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The Fur Trade Today - 07/01/06

Published 07/11/06

When Will NM Recognize Wildlife as More Than “Furbearers”

“Furbearers” is the word the New Mexico Department of Game and Fish (NMDG&F) uses for the 17 species of wildlife that are legal to trap, as if all of these diverse animals serve only to provide their skins for human use. There is no suggestion in the word “furbearer” of how essential small predators like bobcats, badgers, weasels, foxes, and coyotes are to the health of the biotic communities of which they are a part. ...

These lands and the wildlife they harbor belong to all of us. Your words can help stop this. Please write NMDG&F and tell them that using the word “furbearer” is as narrow and inadequate as their trapping program is for “managing” them. Ask that they respect not only wildlife but the public by disallowing traps from New Mexico’s public lands. Send your comments to Rick Winslow (frederic.winslow@state.nm.us, New Mexico Department of Game and Fish, P.O. Box 25112, Santa Fe, NM 87504). For more information, visit www.riogrande.sierraclub.org and click on the trapping pages.

Source: Rio Grande Sierran, May/June 2006


Letter to the Editor: Give sympathy to animals, not fur trappers

It is not surprising that some trappers oppose limits on where they can drive their ATVs (“Foresters demand limits to ATVs on public trails,” 05/24/06).

For fur trappers trying to maximize the number of animals they kill — a common technique being to set a trap so that it holds the struggling animal underwater to drown — limits of any sort are surely not appealing.

But, with the amount of pain, fear and death that fur trapping causes to animals in order to put a little trim on jackets in New York City, how much sympathy should the public be expected to have?

Pierre Grzybowski
Washington, D.C.

The writer is deputy manager of the Fur Campaign of the Humane Society of the United States.

Source: Duluth New Tribune, 05/31/06


North American fur retailers planning to visit their New York sources in the next few weeks will be coming with reduced open-to-buy positions, but with minds open and alert to fresh fashion. Having come through a less-than-spectacular winter season and sitting with more inventory than normal, they plan to go through the motions and view the collections, but with a more critical eye. Basically, they look toward the coming fall-winter season with optimism but, between the merchandise they are carrying over and the orders many have already placed in Hong Kong and elsewhere, they believe they will have enough to allow them to get through at least the early part of the fall.

Source: Sandy Parker Reports, 06/05/06


Canada’s policies regarding seal harvesting got a major boost from the recent decision by the Greenland Home Rule Government to reject a recommendation to ban the importation of Canadian seal pelts into Denmark. The decision was taken as a reaffirmation of Canada’s sealing policies in relation to the sustainable use of natural resources. According to GHR, the decision was based on its opinion that “Canada has sensible regulations on hunting methods ... and that the hunting of seals in Canada is subject to strict and extensive control measures, which has led to the use of effective and humane killing methods. ...” The Greenland government further stated that “use of seals as a resource is widely based on economically and biologically sustainable principles, for which reason it is recommended that buying Canadian sealskins should be allowed. In this respect, it is also paramount that Greenland and Canada join forces to maintain and develop seal hunting in remote coastal communities where alternative income opportunities are limited.”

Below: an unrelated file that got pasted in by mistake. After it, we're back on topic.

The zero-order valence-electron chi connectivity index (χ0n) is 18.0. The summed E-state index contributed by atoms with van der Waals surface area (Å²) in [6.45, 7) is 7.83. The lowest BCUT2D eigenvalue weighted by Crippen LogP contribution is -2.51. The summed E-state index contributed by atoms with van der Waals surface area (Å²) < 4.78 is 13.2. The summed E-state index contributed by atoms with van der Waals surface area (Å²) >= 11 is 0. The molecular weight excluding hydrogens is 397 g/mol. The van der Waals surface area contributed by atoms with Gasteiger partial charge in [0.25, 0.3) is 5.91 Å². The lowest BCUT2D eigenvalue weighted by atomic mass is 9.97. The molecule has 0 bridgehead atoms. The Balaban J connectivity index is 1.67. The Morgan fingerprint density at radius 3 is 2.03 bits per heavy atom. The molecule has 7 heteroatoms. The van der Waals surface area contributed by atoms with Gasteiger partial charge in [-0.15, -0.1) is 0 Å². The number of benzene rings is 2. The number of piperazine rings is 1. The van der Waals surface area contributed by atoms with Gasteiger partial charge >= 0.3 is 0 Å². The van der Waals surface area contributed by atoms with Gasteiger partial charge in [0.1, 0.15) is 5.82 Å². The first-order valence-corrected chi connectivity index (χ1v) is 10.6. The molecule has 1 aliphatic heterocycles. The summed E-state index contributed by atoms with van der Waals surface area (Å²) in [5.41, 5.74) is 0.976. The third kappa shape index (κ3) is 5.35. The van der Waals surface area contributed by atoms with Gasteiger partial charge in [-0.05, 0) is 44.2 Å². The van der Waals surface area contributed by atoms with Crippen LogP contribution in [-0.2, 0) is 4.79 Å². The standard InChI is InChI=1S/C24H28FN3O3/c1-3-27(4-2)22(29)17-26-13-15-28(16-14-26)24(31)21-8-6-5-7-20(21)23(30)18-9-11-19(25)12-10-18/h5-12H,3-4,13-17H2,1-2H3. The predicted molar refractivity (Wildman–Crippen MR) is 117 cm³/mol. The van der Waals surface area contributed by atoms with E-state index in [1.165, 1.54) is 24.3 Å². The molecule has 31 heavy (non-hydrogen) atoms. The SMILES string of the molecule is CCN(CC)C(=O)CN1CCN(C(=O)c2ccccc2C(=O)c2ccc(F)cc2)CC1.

Greenland’s decision on Canada’s sealing policies notwithstanding, Canada still has a problem with animal protectionists who are simply against killing animals. Among them is the Humane Society of the United States (HSUS), which has campaigned against sealing for years and for whom sustainable use is not as issue. Last week, the organization took out full-page newspaper ads calling for a boycott of Canadian seafood by restaurants, grocers and seafood distributors until the seal hunt is ended for good. The ad claims that over 1,000 such companies and more than 256,000 individuals are already supporting the boycott.

Source: Sandy Parker Reports, 06/05/06


Principal buyer of Canadian Seal Skins Subsidized by Government to Burn Pelts

Washington — The Humane Society of the United States today reacted to news that a Norwegian company has destroyed 10,000 harp seal skins, commenting that the revelation contradicts claims of strong markets for seal products.

Norwegian media outlets reported last week that the top buyer of Canadian seal pelts, Norwegian based GC Rieber, was paid by the Norwegian government to destroy 10,000 harp seal skins. GC Rieber is considered the economic backbone of the Canadian sealing industry, each year buying 50 to 80 percent of the skins from seals killed during the annual seal hunt in Canada. Slain Canadian seals account for more than 90 percent of Rieber’s seal skin business.

“For years we’ve suspected some form of price rigging through hidden government subsidies — now we have proof,” said Rebecca Aldworth, director of Canadian wildlife issues for The Humane Society of the United States. “These revelations demonstrate that the Canadian seal hunt, in addition to being cruel and inhumane, is also economically unjustified.”

Source: HSUS Press Release, 06/07/06


Polo Ralph Lauren to stop using fur this year

New York (Associated Press) — Polo Ralph Lauren Corp. said late Thursday that it is eliminating fur from all of its apparel and home collections, starting with the holiday 2006 season.